Press Conference Following Opening of Lincoln Center
Karen Hughes, Under Secretary for Public Diplomacy and Public Affairs
Kuala Lampur City Library
Kuala Lampur, Malaysia
UNDER SECRETARY HUGHES: Well, thank you all very much for joining us this morning, I first of all would - President
Bush has sent a letter at I would like to personally extend on his behalf and the First Lady's behalf, their sympathies
and prayers to the Prime Minister and the people of Malaysia after the loss of his wife, I know that she was much loved
here and it's been a big loss for the Prime Minister and for your country. And President Bush considers the Prime
Minister a good friend and he mourns with him in this time of sadness and sorrow and sends his best thoughts and
prayers, so, with that I'll be glad to answer a few questions
LESLIE LAU: Ms. Hughes, on your listening tour
THIRD PARTY: Excuse me, could I ask you to identify yourselves?
MR. LAU: Yes, Leslie Lau from Singapore Straits Times. On your listening tour, what do you think is the reason for, how
would you say, bad public image of the U.S. among Muslim countries and what kind of message do you hope to bring back to
President Bush from your tour of Indonesia and Malaysia?
UNDER SECRETARY HUGHES: Well, I hear a lot of different things, one of the things that I've heard in every country I've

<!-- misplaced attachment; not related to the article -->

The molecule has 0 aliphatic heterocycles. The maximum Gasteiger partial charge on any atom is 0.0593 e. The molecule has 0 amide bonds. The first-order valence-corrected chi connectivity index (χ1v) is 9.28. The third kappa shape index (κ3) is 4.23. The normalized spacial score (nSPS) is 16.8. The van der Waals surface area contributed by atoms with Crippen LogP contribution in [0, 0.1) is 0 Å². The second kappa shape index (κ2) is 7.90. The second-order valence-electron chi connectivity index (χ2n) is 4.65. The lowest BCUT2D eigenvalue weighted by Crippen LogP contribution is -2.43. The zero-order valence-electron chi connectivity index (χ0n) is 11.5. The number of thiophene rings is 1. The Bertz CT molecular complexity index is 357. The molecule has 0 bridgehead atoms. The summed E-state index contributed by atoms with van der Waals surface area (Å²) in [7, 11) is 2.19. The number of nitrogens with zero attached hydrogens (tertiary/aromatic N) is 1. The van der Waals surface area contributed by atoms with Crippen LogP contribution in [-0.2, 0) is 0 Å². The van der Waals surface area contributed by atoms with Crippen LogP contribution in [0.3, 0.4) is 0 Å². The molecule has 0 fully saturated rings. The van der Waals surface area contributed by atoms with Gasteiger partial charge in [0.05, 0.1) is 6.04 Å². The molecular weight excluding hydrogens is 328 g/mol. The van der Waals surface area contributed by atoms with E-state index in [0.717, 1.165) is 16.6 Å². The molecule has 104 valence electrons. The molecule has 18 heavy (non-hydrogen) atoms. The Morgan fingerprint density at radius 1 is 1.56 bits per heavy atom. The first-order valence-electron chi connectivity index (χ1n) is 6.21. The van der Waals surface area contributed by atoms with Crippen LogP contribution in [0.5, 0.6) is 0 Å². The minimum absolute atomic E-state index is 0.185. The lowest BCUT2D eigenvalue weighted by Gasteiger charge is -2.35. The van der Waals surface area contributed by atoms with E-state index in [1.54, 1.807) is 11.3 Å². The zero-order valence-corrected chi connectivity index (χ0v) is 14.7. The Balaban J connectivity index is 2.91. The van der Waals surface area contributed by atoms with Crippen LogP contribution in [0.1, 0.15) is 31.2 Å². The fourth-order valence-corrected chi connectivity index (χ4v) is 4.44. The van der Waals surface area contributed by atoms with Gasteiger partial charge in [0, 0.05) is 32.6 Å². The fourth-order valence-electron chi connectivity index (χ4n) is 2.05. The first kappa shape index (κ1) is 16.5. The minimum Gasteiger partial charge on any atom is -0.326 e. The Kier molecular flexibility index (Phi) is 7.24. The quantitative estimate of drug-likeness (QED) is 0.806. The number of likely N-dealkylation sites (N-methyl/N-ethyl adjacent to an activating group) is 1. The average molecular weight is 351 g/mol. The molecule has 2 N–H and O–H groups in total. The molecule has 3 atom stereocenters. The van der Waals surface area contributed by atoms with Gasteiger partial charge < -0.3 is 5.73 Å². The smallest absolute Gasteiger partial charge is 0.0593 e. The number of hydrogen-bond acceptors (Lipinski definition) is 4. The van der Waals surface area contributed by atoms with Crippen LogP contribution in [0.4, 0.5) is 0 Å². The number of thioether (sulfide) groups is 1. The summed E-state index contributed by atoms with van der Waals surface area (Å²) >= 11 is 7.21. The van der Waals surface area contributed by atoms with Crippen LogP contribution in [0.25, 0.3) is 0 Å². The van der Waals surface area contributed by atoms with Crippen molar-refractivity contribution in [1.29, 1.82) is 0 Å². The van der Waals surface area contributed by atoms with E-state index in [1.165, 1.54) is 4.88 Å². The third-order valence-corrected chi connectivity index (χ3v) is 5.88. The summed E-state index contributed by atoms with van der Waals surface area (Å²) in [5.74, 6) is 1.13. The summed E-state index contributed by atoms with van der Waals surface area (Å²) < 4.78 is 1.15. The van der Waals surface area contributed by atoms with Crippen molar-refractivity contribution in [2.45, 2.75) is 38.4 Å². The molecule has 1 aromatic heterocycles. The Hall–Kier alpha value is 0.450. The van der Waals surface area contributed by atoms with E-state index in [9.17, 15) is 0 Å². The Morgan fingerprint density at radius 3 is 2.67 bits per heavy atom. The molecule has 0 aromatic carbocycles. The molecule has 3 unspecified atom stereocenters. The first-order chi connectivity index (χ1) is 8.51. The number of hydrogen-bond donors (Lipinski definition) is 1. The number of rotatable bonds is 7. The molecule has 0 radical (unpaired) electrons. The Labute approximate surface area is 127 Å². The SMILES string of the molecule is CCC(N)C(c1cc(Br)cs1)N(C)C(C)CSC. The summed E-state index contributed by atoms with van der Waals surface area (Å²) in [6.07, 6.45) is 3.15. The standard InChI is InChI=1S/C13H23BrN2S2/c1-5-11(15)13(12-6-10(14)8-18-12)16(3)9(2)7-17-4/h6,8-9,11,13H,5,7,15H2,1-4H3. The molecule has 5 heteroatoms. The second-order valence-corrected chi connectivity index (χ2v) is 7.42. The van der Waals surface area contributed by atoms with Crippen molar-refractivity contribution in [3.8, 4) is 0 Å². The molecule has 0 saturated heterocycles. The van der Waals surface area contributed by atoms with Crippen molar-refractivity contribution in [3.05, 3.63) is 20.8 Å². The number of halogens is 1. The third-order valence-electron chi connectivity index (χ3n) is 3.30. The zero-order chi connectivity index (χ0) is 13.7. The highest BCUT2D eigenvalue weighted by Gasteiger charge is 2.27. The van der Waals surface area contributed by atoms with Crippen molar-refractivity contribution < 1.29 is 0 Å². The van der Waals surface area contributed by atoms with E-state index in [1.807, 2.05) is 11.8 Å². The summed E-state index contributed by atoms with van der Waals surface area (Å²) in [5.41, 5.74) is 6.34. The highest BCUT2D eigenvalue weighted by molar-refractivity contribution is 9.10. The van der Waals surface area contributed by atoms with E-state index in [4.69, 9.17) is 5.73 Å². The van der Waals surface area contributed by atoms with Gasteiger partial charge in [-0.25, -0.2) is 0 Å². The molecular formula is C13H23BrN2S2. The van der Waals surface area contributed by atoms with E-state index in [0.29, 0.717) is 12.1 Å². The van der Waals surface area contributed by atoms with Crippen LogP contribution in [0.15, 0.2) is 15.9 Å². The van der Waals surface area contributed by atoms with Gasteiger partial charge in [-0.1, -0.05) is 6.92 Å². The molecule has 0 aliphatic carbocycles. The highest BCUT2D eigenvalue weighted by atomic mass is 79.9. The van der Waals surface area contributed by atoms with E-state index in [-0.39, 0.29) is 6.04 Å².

visited, including here in Malaysia last night, very strongly made, was the importance of people-to-people exchanges.
How important it is that we increase the number of Malaysians coming to America and Americans coming to Malaysia.
There's no substitute for that sort of contact, for having the opportunity to go to America and experience for yourself
what it is like, or having Americans have the opportunity to come to Malaysia, as I have, to see for myself the kindness
and warmth of the people, the beauty of the country, the spirit of friendship and cooperation that exists between
America and Malaysia. So that's one of the things I've heard emphasized.
Another thing I've heard emphasized, is the importance of education, is one of the things that came up at the buka
puasa last night, and one of the things that I'm committed to doing as part of America's Public Diplomacy efforts is to
increase our English language programs, and that's something the Ambassador and I have discussed as being something that
might be very helpful here, particularly in rural parts of Malaysia. When you help young people with English language